Supreme Court Justice Stephen G. Breyer is an engaging, intellectually serious advocate of judicial modesty and compromise. Some years ago, he put forward an admirable concept he called “active liberty.” It asked judges to recognize “the principle of participatory self-government” as the heart of the Constitution’s purposes.

If I believed that today’s judicial conservatives shared Breyer’s inclination toward compromise and restraint, I might agree with his warnings last week against the movement to enlarge the Supreme Court.

Unfortunately, most right-wing judges are not who Breyer wants them to be, and the court on which he serves is not as apolitical as he wishes it were.

The Supreme Court faces a legitimacy crisis not because progressives are complaining but because of what they are complaining about: a reckless, right-wing, anti-democratic court majority, and a conservative court-packing campaign marked by the disgraceful Republican blockade against President Barack Obama’s nomination of Merrick Garland in 2016 and the unseemly rush to confirm Justice Amy Coney Barrett just before President Donald Trump’s defeat last November.

So I respectfully dissent from the skepticism Breyer expressed about court enlargement in a lecture at Harvard Law School last week precisely because I share his underlying principles.

For the same reason, I applaud President Biden for creating a commission on Friday to examine reforms to the courts, including the possibility of adding Supreme Court justices. Even if the commission doesn’t endorse enlargement, it underscores the nature of the crisis we confront.

Breyer’s Harvard lecture offered a thoughtful historical argument for why protecting the court’s legitimacy is vital to protecting liberty.

“If the public sees judges as politicians in robes,” he said, “its confidence in the courts and in the rule of law itself can only diminish, diminishing the court’s power, including its power to act as a check on other branches.”

What Breyer declined to point out is that conservative justices are the ones who have turned themselves into party bosses through decisions such as Shelby County v. Holder, which gutted the Voting Rights Act, and Citizens United v. Federal Election Commission, which opened the floodgates to big money in politics.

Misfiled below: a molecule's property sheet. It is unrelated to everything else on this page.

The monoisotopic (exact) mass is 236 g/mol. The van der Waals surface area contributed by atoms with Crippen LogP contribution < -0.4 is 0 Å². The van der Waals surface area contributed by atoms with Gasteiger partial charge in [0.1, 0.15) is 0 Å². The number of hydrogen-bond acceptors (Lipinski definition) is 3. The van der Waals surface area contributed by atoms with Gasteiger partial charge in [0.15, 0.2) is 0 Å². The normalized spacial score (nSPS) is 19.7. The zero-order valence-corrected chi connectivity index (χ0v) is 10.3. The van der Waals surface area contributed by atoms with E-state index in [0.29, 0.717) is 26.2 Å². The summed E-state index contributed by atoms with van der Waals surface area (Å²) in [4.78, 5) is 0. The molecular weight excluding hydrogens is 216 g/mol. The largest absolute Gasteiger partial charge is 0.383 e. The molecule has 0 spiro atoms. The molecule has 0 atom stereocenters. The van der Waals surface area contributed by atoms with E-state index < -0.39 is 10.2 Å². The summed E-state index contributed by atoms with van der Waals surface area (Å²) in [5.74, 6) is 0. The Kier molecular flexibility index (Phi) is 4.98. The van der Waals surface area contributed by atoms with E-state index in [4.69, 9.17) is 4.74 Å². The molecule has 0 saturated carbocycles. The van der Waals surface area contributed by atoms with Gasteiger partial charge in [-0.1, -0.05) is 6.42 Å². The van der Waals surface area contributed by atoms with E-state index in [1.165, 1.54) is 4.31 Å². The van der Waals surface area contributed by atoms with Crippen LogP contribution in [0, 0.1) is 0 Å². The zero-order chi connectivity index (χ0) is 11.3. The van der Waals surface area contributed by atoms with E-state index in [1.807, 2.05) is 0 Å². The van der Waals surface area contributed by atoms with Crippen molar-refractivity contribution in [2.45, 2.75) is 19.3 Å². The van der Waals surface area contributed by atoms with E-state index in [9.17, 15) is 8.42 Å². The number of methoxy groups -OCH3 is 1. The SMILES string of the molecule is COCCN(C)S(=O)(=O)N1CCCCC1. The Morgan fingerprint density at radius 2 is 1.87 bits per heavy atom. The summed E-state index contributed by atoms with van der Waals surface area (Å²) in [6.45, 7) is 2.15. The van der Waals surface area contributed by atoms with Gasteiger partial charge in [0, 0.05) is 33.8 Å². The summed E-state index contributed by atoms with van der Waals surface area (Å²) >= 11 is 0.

“The rule of law depends on trust, a trust that the court is guided by legal principle, not politics,” Breyer said.

Right. But then he added: “Structural alteration motivated by the perception of political influence can only feed that latter perception, further eroding that trust.”

“What I’m trying to do,” he said at another point, “is to make those whose initial instincts may favor important structural change or other similar institutional changes, such as forms of court-packing, to think long and hard before they embody those changes in law.”

Alas, the good justice has the causation arrow pointing in the wrong direction.

Senate Minority Leader Mitch McConnell (R-Ky.) and Trump were the court-packers. There would be far less talk of court enlargement if McConnell and Trump had not abused their power. Nor would enlargement be on the table if conservative justices had not substituted their own political preferences for Congress’s decisions, notably on voting rights and campaign finance reform, 5-to-4 rulings on which Breyer, rightly, joined the dissenters.

Breyer also seemed unhappy that in reporting on a jurist’s decision, media outlets are more inclined than in the past to mention “the name or the political party of the president who nominated the judge to office.” But there’s a reason for this. Particularly in cases affecting participation in elections, a judge’s partisan provenance is hugely predictive of how he or she will decide them.

In fact, supporters of court enlargement have already thought “long and hard” before we got here. We’re not the radicals. We’re not the judicial activists. We’re not the ones trying to overthrow decades of precedent.

In my ideal world, we would not have to worry about a thoughtful justice such as Breyer spending the rest of his days on the court. But that world no longer exists.

This is why many liberals are calling on the 82-year-old justice to resign. They want a Democratic president, backed by a Democratic Senate, to install his replacement. After Garland, only a fool (something Breyer certainly is not) would believe that a Republican Senate would give a Democratic president’s appointee, no matter how moderate or qualified, a hearing.

The irony for Breyer is that he must quit to give his own principles a fighting chance in the future. I’d be sad to see him go, but not nearly as sad as I would be if Justices Elena Kagan and Sonia Sotomayor were the only liberals left on the court.

In his speech, Breyer declared that “the Constitution itself seeks to establish a workable democracy and to protect basic human rights.” That’s a bracing vision, and it’s what advocates of court enlargement are trying to protect.

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